Travel: Carlo Scarpa's Brion-Vega Cemetery
The Modern House’s administrator, Rachel, recently took a trip to Northern Italy to explore Carlo Scarpa’s remarkable concrete cemetery.
She tells us about her trip:
“I never considered that I might have a favourite cemetery, but having visited Carlo Scarpa’s Brion-Vega Cemetery near Treviso in Northern Italy, I’m going to hand over the accolade.
“Scarpa was commissioned by the Brion-Vega family in 1968 to design a private burial ground, extending an existing village cemetery in San Vito di Altivole.
“The ingenuity in Scarpa’s work is most evident when you experience the poetic ways in which he engineers your movement through the cemetery; designed as a commentary on the journey from life to death. To reach the cemetery you ascend along wide, shallow steps, which slow you down and emphasise this feeling of progression.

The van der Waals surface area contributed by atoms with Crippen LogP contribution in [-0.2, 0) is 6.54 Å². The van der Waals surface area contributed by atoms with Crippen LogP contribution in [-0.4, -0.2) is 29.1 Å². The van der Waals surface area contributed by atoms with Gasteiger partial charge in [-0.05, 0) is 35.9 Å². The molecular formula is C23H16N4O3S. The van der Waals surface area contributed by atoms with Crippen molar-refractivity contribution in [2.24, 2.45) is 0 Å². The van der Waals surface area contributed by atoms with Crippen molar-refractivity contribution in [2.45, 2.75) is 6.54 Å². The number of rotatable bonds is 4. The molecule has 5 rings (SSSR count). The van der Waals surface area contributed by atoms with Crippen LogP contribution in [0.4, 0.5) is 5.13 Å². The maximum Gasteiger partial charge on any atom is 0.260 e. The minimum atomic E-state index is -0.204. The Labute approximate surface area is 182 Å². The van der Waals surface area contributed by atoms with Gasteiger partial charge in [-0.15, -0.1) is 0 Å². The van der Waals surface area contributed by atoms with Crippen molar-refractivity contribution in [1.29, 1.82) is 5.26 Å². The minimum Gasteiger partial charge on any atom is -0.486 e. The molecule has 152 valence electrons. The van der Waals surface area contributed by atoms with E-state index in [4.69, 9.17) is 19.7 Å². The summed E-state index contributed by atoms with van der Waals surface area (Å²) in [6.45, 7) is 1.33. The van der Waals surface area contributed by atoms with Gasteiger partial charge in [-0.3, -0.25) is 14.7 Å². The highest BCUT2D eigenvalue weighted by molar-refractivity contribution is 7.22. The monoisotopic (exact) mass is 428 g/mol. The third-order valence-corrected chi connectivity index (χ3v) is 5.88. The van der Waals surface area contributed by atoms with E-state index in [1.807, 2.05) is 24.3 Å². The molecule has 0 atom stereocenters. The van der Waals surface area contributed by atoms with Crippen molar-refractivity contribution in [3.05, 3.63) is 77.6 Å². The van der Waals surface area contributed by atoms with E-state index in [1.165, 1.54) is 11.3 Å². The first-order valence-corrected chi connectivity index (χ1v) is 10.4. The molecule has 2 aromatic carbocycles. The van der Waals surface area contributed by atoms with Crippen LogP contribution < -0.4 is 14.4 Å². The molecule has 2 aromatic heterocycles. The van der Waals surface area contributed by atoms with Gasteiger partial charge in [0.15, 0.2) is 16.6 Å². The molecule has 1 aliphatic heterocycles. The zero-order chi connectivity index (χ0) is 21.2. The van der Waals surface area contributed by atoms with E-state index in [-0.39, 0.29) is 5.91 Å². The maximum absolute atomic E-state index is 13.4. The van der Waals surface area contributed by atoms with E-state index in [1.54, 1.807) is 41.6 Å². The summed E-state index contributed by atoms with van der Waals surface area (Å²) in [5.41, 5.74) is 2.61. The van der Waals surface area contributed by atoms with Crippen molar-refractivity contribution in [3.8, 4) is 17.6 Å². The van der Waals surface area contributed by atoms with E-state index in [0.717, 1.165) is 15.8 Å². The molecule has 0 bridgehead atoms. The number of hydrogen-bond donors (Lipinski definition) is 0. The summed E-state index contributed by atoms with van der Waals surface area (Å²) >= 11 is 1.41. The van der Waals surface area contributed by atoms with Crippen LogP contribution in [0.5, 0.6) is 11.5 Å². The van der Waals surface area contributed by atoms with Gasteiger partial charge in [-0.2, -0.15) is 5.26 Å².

“The cemetery is arranged over different levels, creating sites for private contemplation and ceremony. As you navigate your way through, the spaces shift with a sensitivity to scale and rhythm. To reach a meditation platform you have to step through a layered concrete corridor, wide enough for only one person, which looks back over the garden and across to the mountains in the distance. Genius.
“Scarpa has used every corner and juncture in the cemetery as an opportunity to add detail, or to frame his other structures and the surrounding landscape. It is one of the most alluring, and peaceful places I’ve ever been to.
“Scarpa explained in a memoir of his intention for visitors to picnic and drink wine in the cemetery, I’ll raise a glass to that.”